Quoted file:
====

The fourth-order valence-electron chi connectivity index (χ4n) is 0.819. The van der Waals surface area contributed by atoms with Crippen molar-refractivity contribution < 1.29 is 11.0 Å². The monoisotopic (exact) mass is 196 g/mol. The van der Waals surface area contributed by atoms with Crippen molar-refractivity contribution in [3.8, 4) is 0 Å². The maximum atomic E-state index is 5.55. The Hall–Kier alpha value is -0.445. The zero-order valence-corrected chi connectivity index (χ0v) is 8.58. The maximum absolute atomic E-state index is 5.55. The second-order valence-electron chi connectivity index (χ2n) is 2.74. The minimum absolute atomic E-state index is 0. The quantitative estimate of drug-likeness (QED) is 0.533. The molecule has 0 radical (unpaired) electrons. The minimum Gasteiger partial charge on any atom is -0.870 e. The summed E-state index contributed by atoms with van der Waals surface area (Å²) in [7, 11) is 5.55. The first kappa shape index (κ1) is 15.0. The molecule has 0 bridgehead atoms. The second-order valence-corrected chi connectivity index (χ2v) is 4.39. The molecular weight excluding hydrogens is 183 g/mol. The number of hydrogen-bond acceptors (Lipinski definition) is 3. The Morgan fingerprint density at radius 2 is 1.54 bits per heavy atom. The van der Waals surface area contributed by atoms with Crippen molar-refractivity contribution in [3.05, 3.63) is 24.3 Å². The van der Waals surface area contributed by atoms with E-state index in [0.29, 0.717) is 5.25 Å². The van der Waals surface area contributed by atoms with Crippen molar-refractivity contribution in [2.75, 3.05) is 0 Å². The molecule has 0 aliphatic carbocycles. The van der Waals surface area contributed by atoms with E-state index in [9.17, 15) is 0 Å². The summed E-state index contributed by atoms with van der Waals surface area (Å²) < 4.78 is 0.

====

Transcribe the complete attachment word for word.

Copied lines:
The fourth-order valence-electron chi connectivity index (χ4n) is 0.819. The van der Waals surface area contributed by atoms with Crippen molar-refractivity contribution < 1.29 is 11.0 Å². The monoisotopic (exact) mass is 196 g/mol. The van der Waals surface area contributed by atoms with Crippen molar-refractivity contribution in [3.8, 4) is 0 Å². The maximum atomic E-state index is 5.55. The Hall–Kier alpha value is -0.445. The zero-order valence-corrected chi connectivity index (χ0v) is 8.58. The maximum absolute atomic E-state index is 5.55. The second-order valence-electron chi connectivity index (χ2n) is 2.74. The minimum absolute atomic E-state index is 0. The quantitative estimate of drug-likeness (QED) is 0.533. The molecule has 0 radical (unpaired) electrons. The minimum Gasteiger partial charge on any atom is -0.870 e. The summed E-state index contributed by atoms with van der Waals surface area (Å²) in [7, 11) is 5.55. The first kappa shape index (κ1) is 15.0. The molecule has 0 bridgehead atoms. The second-order valence-corrected chi connectivity index (χ2v) is 4.39. The molecular weight excluding hydrogens is 183 g/mol. The number of hydrogen-bond acceptors (Lipinski definition) is 3. The Morgan fingerprint density at radius 2 is 1.54 bits per heavy atom. The van der Waals surface area contributed by atoms with Crippen molar-refractivity contribution in [3.05, 3.63) is 24.3 Å². The van der Waals surface area contributed by atoms with E-state index in [0.29, 0.717) is 5.25 Å². The van der Waals surface area contributed by atoms with Crippen molar-refractivity contribution in [2.75, 3.05) is 0 Å². The molecule has 0 aliphatic carbocycles. The van der Waals surface area contributed by atoms with E-state index in [9.17, 15) is 0 Å². The summed E-state index contributed by atoms with van der Waals surface area (Å²) < 4.78 is 0.